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Why I walked 12,000 km across the country

Kailash Satyarthi
6th Nov 2017
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For us, the Bharat Yatra is just the beginning of a journey. I am convinced that India will be safe only when our children are safe.

On a rainy Tuesday in October, a trembling girl stands on stage in front of thousands of students at a university in Meghalaya to narrate a harrowing tale; she was kidnapped at 12 years of age, taken away from her family, sold numerous times across the country, abused and raped. Her desperate father managed to contact me somehow, and Sunita was rescued after much effort. She is 24 now, happily married and a vocal supporter of Bharat Yatra.

She is very clear why when she announces: "I do not want any girl to go through what I did". Thousands like Sunita have helped us transform the idea of Bharat Yatra into a mass movement to reawaken the slumbering conscience of our society.

For about five weeks between September 11 and October 16, tens of thousands of volunteers and I marched more than 12,000 kilometrers, literally across every nook and corner of the country. For a long time, I have watched with growing anger and alarm how children are being increasingly subjected to sexual abuse in India. I know that our children are not safe anywhere. They can be raped and murdered inside their homes, in schools, in hospitals, in daycare centres and in playgrounds. The predator could be a family member, a teacher, a driver, a doctor, and even a policeman. A sense of lingering fear has crept into our society when it comes to the safety of our children.

Sunita and children like her have been the driving force behind my war on sexual abuse and rape. There have been countless children, all across the country who motivated the Yatris and served as living reminders that the Yatra was making a difference in the lives of these children.

From the 5,000 in Jaipur who attended a class to learn about child sexual abuse to Sarla and Sheetal in Nasik who skipped the Sunday morning aarti to attend the Yatra, "We go to God to pray. But what's the use if my father still says that it's unsafe for me to attend the tuition alone," asks a dejected 16-year-old Sarla. "The Bharat Yatra is our way to protest. We hope that no girl ever feels unsafe ever again," they say. Or 12-year-old Roshni from Bhopal who, along with her tuition friends, makes sure to inform an adult if they see a child being made to work at a tea shop, or if a child wants to go to school but can't.

The problem lies with law enforcement as well as regressive social attitudes. After decades of struggle, Protection of Children from Sexual Offences (POCSO) Act became law in 2012 and envisages stringent provisions to punish child rapists and other offenders.

But poor implementation has virtually defeated the basic purpose behind POCSO. Often, police personnel do not take the victims and their parents seriously. Even if they do, the legal process is so infuriatingly slow that it becomes a classic case of justice delayed is justice denied.

In some states, it will take about 50 years to clear the cases of child rape and other sexual offenses. The conviction rate in such cases is a pathetic four percent. Even when it comes to trafficking, we see similar apathy and delays. A child goes missing every six minutes, out of which most belong to poor families. They are sold as slave labour by placement agencies or even as sex slaves. Till a Supreme Court verdict in a petition filed by my organisation Bachpan Bachao Andolan, making it mandatory to register an FIR, policemen would hardly make any effort to trace missing children.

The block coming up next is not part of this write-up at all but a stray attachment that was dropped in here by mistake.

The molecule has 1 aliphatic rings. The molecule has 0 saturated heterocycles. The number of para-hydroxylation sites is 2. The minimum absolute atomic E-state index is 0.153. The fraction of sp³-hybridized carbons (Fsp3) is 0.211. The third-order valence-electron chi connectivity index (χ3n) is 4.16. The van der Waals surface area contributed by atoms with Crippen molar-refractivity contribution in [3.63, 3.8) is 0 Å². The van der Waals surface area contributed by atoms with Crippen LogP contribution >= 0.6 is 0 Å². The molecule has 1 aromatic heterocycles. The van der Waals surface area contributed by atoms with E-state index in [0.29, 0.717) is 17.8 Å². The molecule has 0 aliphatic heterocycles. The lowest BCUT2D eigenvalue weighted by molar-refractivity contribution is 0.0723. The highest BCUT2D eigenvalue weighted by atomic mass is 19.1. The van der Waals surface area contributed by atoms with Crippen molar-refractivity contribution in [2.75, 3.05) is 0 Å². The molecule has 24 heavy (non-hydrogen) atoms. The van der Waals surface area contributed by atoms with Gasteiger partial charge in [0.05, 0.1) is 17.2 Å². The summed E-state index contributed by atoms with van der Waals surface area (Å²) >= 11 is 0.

Even more serious is our regressive social mindset. Outdated notions of family honour and tradition often compel victims and family members to keep quiet. It is the victims who are shamed and live in fear while the predators walk free and fearless. One of the key reasons we organised this historic Yatra was to raise public awareness and to become a voice for the silent victims.

I must say that the response has been tremendous. Thousands supported and marched with us in every hamlet, town and city. More than 10 lakh people became part of the movement. Andhra Pradesh Chief Minister N. Chandrababu Naidu joined Bharat Yatra with more than 3,00,000 people. Madhya Pradesh Chief Minister Shivraj Singh Chauhan promised a law to give the death penalty to child rapists.

It was a rare occasion when Chief Minister of Jammu and Kashmir Mehbooba Mufti, while participating in flag-off of the northern leg of Bharat Yatra, called upon the parents to encourage their children to speak boldly against child sexual abuse. The Chief Justice of Mumbai High Court promised to set up a special taskforce consisting of lawyers, doctors, psychologists and policemen to handle every case of child abuse in hospitals. Union Home Minister Rajnath Singh promised to table at the earliest a new and stringent law against trafficking in the Parliament.

The feather in the cap was the unprecedented support from President Ram Nath Kovind, who not only shared the dias with survivor of trafficking and sexual abuse, but he also called the marchers the true nation builders, giving them a vision for New India to work towards making a road map to free nation from child sexual abuse by 2022.

For us, the Bharat Yatra is just the beginning of a journey. I am convinced that India will be safe only when our children are safe. It is the moral obligation of each one of us to keep our children safe.

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